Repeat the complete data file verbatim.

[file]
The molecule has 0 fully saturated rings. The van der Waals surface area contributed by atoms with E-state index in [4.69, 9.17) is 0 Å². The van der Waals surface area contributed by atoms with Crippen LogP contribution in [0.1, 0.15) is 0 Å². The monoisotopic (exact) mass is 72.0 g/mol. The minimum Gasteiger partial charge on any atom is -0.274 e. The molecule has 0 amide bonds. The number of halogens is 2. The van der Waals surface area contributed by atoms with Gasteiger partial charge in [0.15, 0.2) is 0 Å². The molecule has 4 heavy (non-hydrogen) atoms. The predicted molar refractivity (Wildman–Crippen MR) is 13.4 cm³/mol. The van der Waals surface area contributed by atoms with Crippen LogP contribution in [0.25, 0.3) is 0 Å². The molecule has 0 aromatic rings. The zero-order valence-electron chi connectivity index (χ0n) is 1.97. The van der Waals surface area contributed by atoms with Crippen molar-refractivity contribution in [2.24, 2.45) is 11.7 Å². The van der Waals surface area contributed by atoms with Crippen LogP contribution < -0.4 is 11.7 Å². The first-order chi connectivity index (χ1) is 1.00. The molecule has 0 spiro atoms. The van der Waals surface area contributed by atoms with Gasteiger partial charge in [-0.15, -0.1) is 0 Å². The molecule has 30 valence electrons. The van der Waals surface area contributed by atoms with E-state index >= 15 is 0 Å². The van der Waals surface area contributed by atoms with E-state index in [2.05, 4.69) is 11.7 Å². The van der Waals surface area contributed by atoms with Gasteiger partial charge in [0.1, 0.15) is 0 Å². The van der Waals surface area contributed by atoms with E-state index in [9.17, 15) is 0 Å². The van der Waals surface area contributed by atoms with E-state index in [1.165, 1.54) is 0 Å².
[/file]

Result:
The molecule has 0 fully saturated rings. The van der Waals surface area contributed by atoms with E-state index in [4.69, 9.17) is 0 Å². The van der Waals surface area contributed by atoms with Crippen LogP contribution in [0.1, 0.15) is 0 Å². The monoisotopic (exact) mass is 72.0 g/mol. The minimum Gasteiger partial charge on any atom is -0.274 e. The molecule has 0 amide bonds. The number of halogens is 2. The van der Waals surface area contributed by atoms with Gasteiger partial charge in [0.15, 0.2) is 0 Å². The molecule has 4 heavy (non-hydrogen) atoms. The predicted molar refractivity (Wildman–Crippen MR) is 13.4 cm³/mol. The van der Waals surface area contributed by atoms with Crippen LogP contribution in [0.25, 0.3) is 0 Å². The molecule has 0 aromatic rings. The zero-order valence-electron chi connectivity index (χ0n) is 1.97. The van der Waals surface area contributed by atoms with Crippen molar-refractivity contribution in [2.24, 2.45) is 11.7 Å². The van der Waals surface area contributed by atoms with Crippen LogP contribution < -0.4 is 11.7 Å². The first-order chi connectivity index (χ1) is 1.00. The molecule has 0 spiro atoms. The van der Waals surface area contributed by atoms with Gasteiger partial charge in [-0.15, -0.1) is 0 Å². The molecule has 30 valence electrons. The van der Waals surface area contributed by atoms with E-state index >= 15 is 0 Å². The van der Waals surface area contributed by atoms with E-state index in [2.05, 4.69) is 11.7 Å². The van der Waals surface area contributed by atoms with Gasteiger partial charge in [0.1, 0.15) is 0 Å². The van der Waals surface area contributed by atoms with E-state index in [9.17, 15) is 0 Å². The van der Waals surface area contributed by atoms with E-state index in [1.165, 1.54) is 0 Å².